Referring particularly to FIG. 2, the external connections to the electrical elements on the integrated circuit chips mounted in the recess 62 are made through a set of conductive paths 72 formed on the top surface 57 of the ceramic base 56. The conductive paths 72 are formed by depositing a layer of gold on the ceramic base 56 in the desired pattern. Each conductive path leads from a point adjacent the recess 62 to a point along one of the side walls 60 or 61 where it is soldered to one of fourteen leads 73. Each conductive path 72 is electrically connected to a bonding pad on the first or second substrates 63 or 66 by a fine wire. The particular points of connection are indicated in FIG. 1 as the terminals 9, 10, 21, 22, 26, 27, 28, 33, 34, 38, 43, 45, 48, 50 and 75.

The size of the base 56 and the locations and spacing of the leads 73 are the same as a conventional twenty-pin dual in-line package. A ceramic cover 74 having a recess 75 on its underside is bonded in place to fully enclose and protect the circuit elements and their connections to the leads 73. To insure electrical isolation of the output drive circuit elements from the circuit input terminals, all leads 73 which connect to the first substrate 63 are located at one end of the dual in-line package and all leads 73 connected to the second substrate 66 are located at the other end of the package. A gap along each side wall 60 and 61 is thus formed by unused pin positions to provide an additional margin of isolation.

Patent Citations
Cited PatentFiling datePublication dateApplicantTitle
US3691403 *Sep 27, 1971Sep 12, 1972Solid State Devices IncOptically coupled logic circuit
US4079272 *Mar 31, 1976Mar 14, 1978The Charles Stark Draper Laboratory, Inc.Optically isolated interface circuits
Non-Patent Citations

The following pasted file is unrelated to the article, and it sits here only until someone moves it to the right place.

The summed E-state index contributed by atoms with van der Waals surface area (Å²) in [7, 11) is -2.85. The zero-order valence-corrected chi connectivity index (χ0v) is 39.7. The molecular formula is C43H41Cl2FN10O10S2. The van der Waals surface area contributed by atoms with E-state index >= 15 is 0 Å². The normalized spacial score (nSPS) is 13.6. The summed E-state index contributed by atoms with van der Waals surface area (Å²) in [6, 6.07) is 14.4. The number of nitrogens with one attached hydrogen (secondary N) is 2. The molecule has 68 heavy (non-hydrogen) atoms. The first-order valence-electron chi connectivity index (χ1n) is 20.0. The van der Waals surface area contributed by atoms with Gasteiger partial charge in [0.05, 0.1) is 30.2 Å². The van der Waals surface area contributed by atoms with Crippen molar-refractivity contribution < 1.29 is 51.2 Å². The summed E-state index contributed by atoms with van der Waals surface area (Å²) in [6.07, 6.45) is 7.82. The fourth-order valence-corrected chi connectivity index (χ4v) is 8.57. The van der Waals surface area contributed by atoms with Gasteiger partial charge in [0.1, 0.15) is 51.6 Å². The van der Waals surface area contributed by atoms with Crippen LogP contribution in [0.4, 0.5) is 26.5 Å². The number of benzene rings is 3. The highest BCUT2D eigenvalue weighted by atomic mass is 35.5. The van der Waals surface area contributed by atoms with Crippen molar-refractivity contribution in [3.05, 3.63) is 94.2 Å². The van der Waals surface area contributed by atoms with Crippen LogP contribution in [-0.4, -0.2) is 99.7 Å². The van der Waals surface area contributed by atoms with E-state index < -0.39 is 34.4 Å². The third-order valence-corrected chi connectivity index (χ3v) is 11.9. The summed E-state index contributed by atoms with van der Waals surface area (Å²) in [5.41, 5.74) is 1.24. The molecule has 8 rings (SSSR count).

Reference
1 *Drawing for Allen-Bradley Part No. 634760 entitled, "AC/DC Input Module Block Diagram".
Referenced by
Citing PatentFiling datePublication dateApplicantTitle
US4507571 *Sep 29, 1982Mar 26, 1985Allen-Bradley CompanyOptically coupled input circuit for digital control
US4612445 *Dec 28, 1983Sep 16, 1986G.D. Societa Per AzioniSystem for monitoring the operation of input circuits to a central control and monitoring unit for machines and/or devices usable in production and/or product packaging lines
US4644158 *Oct 17, 1984Feb 17, 1987M.C.B.Device for optical code reading, by diascopy, and a process for manufacturing same
US4655661 *Dec 20, 1984Apr 7, 1987Richter-System Gmbh & Co. KgSelf-cutting fast construction screw
US5239181 *Dec 31, 1990Aug 24, 1993The United States Of America As Represented By The Secretary Of The NavyBridge type optoelectronic sample and hold circuit
US5270577 *Oct 3, 1990Dec 14, 1993Toshiba Kikai Kabushiki KaishaInput module
US5731595 *Sep 30, 1996Mar 24, 1998Siemens Energy & Automation, Inc.Diagnostic input for programmable logic controller
US6710317 *Feb 27, 2002Mar 23, 2004Robert David MeadowsCurrent to voltage converter with optical gain mechanism
US7028105Jul 25, 2001Apr 11, 2006Electronic Solutions, Inc.Apparatus, method and signal set for monoline serial interface
US7912562Jul 25, 2001Mar 22, 2011Electronic Solutions, Inc.System, device and method for comprehensive input/output interface between process or machine transducers and controlling device or system
DE102010030656A1 *Jun 29, 2010Dec 29, 2011Siemens AktiengesellschaftSchaltungsanordnung für einen Digitaleingang
EP1523796A2 *Jul 14, 2003Apr 20, 2005Rexroth Indramat GmbHIntermediate circuit capacitor short-circuit monitoring
WO2010124308A2 *Apr 26, 2010Nov 4, 2010Tridonic Gmbh & Co KgInterface for a lighting system
WO2012000708A1May 10, 2011Jan 5, 2012Siemens AktiengesellschaftCircuit arrangement for a digital input
Classifications
U.S. Classification250/551, 327/514
International ClassificationH03K17/795, H03K17/94
Cooperative ClassificationH03K17/94, H03K17/7955
European ClassificationH03K17/795B, H03K17/94
Legal Events
DateCodeEventDescription
Aug 10, 1989ASAssignment
Owner name: ALLEN-BRADLEY COMPANY
Free format text: MERGER;ASSIGNORS:ALLEN-BRADLEY COMPANY (MERGED INTO);NEW A-B CO., INC., (CHANGED TO);REEL/FRAME:005165/0612
Effective date: 19851231